Disaster Response Routes – DO NOT Use in Case of Emergency

Up for a quick quiz? Do you know what this yellow sign means?

Many people who see these signs on Vancouver Island and in the Lower Mainland believe they indicate evacuation routes during an emergency situation but this is NOT TRUE. The Disaster Response Route sign actually identifies roads that have been designated for the sole purpose of moving emergency supplies, equipment and personnel during an emergency. They’re not the way to go when you want to get the heck out of Dodge.

Designating Disaster Response Routes (DRR) means other roadways can be used for non-emergency traffic, commuting, or the unlikely event of an organized evacuation. Should an emergency like a chemical spill, fire or tsunami occur, DRRs will be activated if needed and the public will be advised of what routes are open to non-emergency traffic.

So, what is a Disaster Response Route?
Simply put, it is a network of pre-identified routes that are best suited to move emergency services and supplies where they are needed in response to a major disaster. DRRs may be activated following a declaration of a local or provincial state of emergency. They are activated only as needed to respond to an emergency or disaster situation and only for as long as needed

Why do we need Disaster Response Routes?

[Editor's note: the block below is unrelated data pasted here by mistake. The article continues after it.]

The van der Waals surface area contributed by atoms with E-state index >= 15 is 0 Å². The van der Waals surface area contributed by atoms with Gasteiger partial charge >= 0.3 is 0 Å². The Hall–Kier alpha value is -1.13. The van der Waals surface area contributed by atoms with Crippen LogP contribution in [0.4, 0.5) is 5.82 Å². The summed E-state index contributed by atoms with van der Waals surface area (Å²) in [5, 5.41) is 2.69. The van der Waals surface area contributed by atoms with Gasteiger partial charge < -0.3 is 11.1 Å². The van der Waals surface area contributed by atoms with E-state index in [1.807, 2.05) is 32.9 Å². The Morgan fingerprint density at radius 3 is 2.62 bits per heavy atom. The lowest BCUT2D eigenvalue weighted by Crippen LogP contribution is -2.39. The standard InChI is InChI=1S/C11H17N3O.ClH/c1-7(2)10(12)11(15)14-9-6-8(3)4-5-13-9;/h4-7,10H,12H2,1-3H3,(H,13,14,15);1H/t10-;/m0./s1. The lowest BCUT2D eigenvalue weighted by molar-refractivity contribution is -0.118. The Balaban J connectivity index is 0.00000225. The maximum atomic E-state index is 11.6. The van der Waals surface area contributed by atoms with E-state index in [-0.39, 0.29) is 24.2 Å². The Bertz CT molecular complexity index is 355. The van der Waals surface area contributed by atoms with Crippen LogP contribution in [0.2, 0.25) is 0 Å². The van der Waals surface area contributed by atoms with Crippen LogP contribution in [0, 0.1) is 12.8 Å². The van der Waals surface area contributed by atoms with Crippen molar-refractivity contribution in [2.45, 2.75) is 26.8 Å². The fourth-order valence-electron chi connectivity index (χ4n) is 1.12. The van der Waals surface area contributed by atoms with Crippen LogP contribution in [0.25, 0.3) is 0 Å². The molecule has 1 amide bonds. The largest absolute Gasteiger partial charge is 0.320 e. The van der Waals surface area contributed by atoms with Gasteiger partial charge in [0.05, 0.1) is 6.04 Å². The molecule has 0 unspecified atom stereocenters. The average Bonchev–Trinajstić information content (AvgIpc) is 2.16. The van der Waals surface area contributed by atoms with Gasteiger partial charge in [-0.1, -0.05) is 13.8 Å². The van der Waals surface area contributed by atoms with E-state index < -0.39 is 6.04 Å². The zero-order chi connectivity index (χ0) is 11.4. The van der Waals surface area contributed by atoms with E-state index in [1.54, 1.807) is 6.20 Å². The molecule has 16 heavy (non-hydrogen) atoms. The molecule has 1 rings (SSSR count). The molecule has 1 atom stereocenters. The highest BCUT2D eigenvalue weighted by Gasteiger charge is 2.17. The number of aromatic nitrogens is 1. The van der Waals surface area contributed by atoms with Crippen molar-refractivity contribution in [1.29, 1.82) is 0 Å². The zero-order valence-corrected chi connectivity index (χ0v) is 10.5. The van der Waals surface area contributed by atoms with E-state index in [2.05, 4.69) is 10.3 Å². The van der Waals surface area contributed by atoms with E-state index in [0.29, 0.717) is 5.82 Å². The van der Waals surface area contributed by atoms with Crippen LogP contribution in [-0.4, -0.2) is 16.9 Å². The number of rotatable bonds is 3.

The purpose behind the DRR is to move quickly to where we need to be…and mobility is the key. Disaster response personnel and resources provide services such as: transporting and treating sick and injured people, maintaining law and order, putting out fires, rescuing trapped people, restoring water supply, restoring electricity supply, maintaining traffic control, etc.
These responders or suppliers have been issued approved placards identifying them and their vehicles, allowing for quick identification at checkpoints, and getting them to where they are needed the most.

Your awareness and cooperation is necessary to keep these routes clear following an earthquake or other disaster, in the interest of saving lives and protecting property. So, in the event of an emergency – stay calm, listen for updates and, unless you have prior approval as a disaster responder, please steer clear of DRRs.


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    • Hi Taddeo – unfortunately – this program and who gets those cards is currently under review. If you work for an emergency agency – they may be the best point of contact for more information.

    • Hi Bubba,
      The general public will be asked not to travel on these routes to allow first responders to stabilize infrastructure and access impacted areas. Smaller side roads will be made available to the public for travel when it is safe to do so but we ask that everyone listen to the radio and television for public service announcements regarding emergency routes and their uses.